And the Oscar goes to… Netflix? That’s a line the streaming giant is likely hoping to hear, now that it’s been revealed they'll be holding exclusive limited theatrical releases for three titles prior to their being available on the service, and thus making them eligible for Academy Award nominations.
Deadline reports that among the movies chosen for theatrical release is the sci-fi thriller Bird Box, starring Oscar winner Sandra Bullock. Based on the 2014 novel by Josh Malerman, the movie tells the story of a mother (Bullock) and her children, who are trying to survive in a futuristic world where a mysterious alien force has driven the world’s population to deadly violence.
Also getting a cinema release is Gravity director Alfonso Cuaron’s Roma, and the Coen brothers’ The Ballad of Buster Scruggs.
It's a pretty huge move for Netflix, and they are clearly hoping that Academy voters won’t turn their noses up at made-for-streaming projects, and begin to dole praise on films from outside those given a traditional theatrical release.
Foreseeably, this could make way for more original genre movie releases for the company too, who in May handled the U.S. release for Andrew Niccol’s sci-fi thriller Anon, starring Clive Owen and Amanda Seyfried. In 2016, Netflix picked up the urban fantasy crime film Bright, starring Will Smith, for a reported $90 million, which drew some of the streaming giant’s biggest-ever viewer ratings. They’re said to be working on a sequel for the picture (although it’s safe to say we’re not seeing it as Oscar bait), so clearly they're not afraid of big-budget, potentially big-screen-friendly genre fare.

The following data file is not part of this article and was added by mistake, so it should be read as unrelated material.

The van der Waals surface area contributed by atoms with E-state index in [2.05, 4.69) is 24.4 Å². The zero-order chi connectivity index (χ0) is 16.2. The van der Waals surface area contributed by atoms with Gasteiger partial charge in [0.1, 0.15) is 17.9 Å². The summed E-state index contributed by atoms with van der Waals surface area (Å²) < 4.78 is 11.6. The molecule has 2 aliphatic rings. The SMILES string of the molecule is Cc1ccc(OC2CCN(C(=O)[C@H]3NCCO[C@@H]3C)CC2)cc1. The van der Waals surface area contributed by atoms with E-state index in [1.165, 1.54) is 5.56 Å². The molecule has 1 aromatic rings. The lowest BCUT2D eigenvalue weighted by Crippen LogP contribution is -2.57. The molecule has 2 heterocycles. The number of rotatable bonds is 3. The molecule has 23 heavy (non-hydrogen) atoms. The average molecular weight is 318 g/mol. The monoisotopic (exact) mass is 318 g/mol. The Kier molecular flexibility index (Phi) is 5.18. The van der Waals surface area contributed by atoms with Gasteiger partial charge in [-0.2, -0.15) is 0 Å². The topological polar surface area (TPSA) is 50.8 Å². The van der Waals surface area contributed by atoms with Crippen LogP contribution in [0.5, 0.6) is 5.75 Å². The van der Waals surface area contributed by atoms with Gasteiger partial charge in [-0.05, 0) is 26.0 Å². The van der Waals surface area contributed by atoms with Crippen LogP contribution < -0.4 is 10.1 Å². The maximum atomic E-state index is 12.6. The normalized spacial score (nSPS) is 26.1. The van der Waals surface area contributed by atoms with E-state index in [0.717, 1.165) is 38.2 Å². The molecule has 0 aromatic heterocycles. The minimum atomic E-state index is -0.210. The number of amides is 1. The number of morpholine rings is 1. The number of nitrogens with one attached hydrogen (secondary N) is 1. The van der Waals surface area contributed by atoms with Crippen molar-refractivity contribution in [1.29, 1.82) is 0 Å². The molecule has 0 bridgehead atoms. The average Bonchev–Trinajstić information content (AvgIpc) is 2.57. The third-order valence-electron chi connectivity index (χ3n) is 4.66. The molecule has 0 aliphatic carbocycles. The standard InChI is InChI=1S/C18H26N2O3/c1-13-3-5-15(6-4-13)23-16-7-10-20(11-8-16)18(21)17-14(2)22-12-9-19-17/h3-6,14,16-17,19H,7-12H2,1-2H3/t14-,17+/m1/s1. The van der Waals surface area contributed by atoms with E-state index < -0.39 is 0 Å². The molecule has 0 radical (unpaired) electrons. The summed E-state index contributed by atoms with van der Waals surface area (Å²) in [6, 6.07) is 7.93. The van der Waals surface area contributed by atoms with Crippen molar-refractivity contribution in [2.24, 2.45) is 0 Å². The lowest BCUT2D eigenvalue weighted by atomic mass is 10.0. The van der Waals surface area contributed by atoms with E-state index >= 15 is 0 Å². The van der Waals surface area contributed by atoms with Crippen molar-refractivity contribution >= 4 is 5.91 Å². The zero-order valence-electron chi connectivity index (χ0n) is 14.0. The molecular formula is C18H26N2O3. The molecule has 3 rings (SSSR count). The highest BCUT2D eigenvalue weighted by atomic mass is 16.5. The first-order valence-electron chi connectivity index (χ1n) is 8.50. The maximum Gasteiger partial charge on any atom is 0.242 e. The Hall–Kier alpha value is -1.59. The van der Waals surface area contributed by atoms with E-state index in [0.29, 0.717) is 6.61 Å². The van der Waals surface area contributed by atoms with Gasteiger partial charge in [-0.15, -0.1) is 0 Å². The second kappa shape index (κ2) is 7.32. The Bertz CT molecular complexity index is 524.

We shouldn’t be too surprised at the company's fierce ambition. In April this year, it was revealed that Netflix considered purchasing Landmark Theatres, a Los Angeles chain of movie establishments owned by Mark Cuban, so it could screen its own roster of films and documentaries.
Meanwhile in September, during a panel at the Goldman Sachs Communacopia Conference, IMAX CEO Richard Gelfond said he was "in active discussions with all of the streaming [services] about an IMAX release," including Netflix. Which would certainly make sense for a big genre release of... hmmm... Bright 2.
Can you see Netflix original movies being Oscar contenders? Let us know your thoughts in the comments below.